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Environ Res. 2000 Jan;82(1):81-90.

Maternal bone lead contribution to blood lead during and after pregnancy.

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  • 1Department of Anesthesiology, Drew University of Medicine and Science, Los Angeles, California 90059, USA.

Abstract

We examined bone lead contribution to blood lead in a group of 311 immigrant women, 99% from Latin America, during the third trimester of pregnancy and 1 to 2 months after delivery. We measured in vivo tibia and calcaneus (heel) bone lead concentration in the postdelivery period with K shell X-ray fluorescence. Prenatal and postnatal geometric mean (range) blood lead level was 2.2 microg/dL (0.4 to 38.7) and 2.8 microg/dL (0.4 to 25.4), reflecting low current exposure. Postnatal blood lead level was significantly higher than prenatal (P<0.0001). Mean (range) tibia and calcaneus lead concentration was 6.7 microg/g (-33.7 to 62.2) and 8.4 microg/g (- 30.1 to 66.4), reflecting varying but elevated past lead exposure. Mean calcaneus lead concentration was significantly higher than mean tibia lead concentration (P = 0.055). Variance-weighted multiple regression and structural equation models showed that both calcaneus and tibia lead were directly associated with prenatal blood lead but only calcaneus lead was associated with postnatal blood lead. Increasing natural log years in the United States independently predicted decreasing calcaneus and third-trimester blood lead. The data suggest that while some exogenous lead sources and modulators of blood lead level, such as use of lead-glazed pottery and calcium in the diet, control lead exposure during and after pregnancy, endogenous lead sources from past exposure before immigration continue to influence blood lead levels in this sample.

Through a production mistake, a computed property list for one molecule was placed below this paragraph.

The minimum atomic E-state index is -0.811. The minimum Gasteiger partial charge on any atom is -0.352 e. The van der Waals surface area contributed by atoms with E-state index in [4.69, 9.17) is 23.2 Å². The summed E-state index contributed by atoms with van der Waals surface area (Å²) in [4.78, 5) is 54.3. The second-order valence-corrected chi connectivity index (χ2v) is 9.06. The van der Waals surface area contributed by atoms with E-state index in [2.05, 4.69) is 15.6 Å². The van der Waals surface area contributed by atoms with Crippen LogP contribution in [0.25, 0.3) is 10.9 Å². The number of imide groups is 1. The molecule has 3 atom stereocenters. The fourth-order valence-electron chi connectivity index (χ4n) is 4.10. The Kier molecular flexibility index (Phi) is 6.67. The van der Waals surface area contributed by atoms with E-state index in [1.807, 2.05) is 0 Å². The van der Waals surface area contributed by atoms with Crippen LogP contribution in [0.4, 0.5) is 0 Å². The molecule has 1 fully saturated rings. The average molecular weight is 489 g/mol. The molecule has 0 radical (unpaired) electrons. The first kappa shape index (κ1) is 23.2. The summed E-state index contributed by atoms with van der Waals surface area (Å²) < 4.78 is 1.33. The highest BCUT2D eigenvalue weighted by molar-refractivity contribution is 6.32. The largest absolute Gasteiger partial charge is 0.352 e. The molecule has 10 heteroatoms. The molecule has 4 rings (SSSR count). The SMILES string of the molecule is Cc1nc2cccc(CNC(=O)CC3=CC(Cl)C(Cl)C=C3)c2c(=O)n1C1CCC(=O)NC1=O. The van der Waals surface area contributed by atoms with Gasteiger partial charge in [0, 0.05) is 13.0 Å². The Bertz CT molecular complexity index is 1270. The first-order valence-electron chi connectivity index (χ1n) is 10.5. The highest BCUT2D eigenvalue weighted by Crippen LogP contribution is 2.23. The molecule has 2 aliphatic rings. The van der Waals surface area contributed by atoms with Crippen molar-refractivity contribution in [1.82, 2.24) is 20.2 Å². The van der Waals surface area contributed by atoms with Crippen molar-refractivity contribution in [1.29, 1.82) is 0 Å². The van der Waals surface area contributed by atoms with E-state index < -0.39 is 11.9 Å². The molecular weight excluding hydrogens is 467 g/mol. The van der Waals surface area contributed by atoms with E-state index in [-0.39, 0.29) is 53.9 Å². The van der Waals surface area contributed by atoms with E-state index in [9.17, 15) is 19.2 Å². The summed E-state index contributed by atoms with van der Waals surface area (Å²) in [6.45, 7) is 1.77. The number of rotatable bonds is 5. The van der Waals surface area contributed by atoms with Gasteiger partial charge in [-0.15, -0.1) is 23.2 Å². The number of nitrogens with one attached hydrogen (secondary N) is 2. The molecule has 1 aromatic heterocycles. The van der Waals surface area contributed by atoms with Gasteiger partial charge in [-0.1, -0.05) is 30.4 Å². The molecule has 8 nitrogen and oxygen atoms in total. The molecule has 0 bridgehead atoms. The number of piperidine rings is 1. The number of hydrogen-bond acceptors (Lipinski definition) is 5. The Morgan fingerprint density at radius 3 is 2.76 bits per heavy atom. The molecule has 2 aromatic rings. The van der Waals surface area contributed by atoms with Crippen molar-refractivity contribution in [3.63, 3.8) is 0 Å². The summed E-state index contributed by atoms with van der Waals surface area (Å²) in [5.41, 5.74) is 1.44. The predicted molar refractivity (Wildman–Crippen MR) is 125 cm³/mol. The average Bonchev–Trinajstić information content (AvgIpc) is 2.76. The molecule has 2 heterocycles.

PMID:
10677148
[PubMed - indexed for MEDLINE]
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